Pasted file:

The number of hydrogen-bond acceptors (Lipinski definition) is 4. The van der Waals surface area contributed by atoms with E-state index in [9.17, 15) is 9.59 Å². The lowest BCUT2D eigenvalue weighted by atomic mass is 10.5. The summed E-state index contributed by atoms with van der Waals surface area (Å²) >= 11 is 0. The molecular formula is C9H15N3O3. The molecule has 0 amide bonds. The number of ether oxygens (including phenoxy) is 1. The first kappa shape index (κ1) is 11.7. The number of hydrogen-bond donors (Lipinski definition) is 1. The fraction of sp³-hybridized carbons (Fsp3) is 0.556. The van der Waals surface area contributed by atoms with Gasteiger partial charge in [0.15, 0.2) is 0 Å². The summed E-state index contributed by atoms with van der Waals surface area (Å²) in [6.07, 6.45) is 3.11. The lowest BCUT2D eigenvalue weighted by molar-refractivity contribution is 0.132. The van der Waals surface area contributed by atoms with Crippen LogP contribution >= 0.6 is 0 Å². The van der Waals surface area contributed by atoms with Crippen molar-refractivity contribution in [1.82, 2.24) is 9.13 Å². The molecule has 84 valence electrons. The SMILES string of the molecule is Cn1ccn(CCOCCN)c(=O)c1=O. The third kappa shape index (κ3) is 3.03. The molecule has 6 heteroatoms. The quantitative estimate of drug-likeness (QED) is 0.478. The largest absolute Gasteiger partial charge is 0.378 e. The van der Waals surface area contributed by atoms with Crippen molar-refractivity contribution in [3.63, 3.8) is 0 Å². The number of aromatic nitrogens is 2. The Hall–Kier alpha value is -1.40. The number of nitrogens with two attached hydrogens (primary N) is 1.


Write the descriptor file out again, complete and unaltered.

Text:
The number of hydrogen-bond acceptors (Lipinski definition) is 4. The van der Waals surface area contributed by atoms with E-state index in [9.17, 15) is 9.59 Å². The lowest BCUT2D eigenvalue weighted by atomic mass is 10.5. The summed E-state index contributed by atoms with van der Waals surface area (Å²) >= 11 is 0. The molecular formula is C9H15N3O3. The molecule has 0 amide bonds. The number of ether oxygens (including phenoxy) is 1. The first kappa shape index (κ1) is 11.7. The number of hydrogen-bond donors (Lipinski definition) is 1. The fraction of sp³-hybridized carbons (Fsp3) is 0.556. The van der Waals surface area contributed by atoms with Gasteiger partial charge in [0.15, 0.2) is 0 Å². The summed E-state index contributed by atoms with van der Waals surface area (Å²) in [6.07, 6.45) is 3.11. The lowest BCUT2D eigenvalue weighted by molar-refractivity contribution is 0.132. The van der Waals surface area contributed by atoms with Crippen LogP contribution >= 0.6 is 0 Å². The van der Waals surface area contributed by atoms with Crippen molar-refractivity contribution in [1.82, 2.24) is 9.13 Å². The molecule has 84 valence electrons. The SMILES string of the molecule is Cn1ccn(CCOCCN)c(=O)c1=O. The third kappa shape index (κ3) is 3.03. The molecule has 6 heteroatoms. The quantitative estimate of drug-likeness (QED) is 0.478. The largest absolute Gasteiger partial charge is 0.378 e. The van der Waals surface area contributed by atoms with Crippen molar-refractivity contribution in [3.63, 3.8) is 0 Å². The number of aromatic nitrogens is 2. The Hall–Kier alpha value is -1.40. The number of nitrogens with two attached hydrogens (primary N) is 1.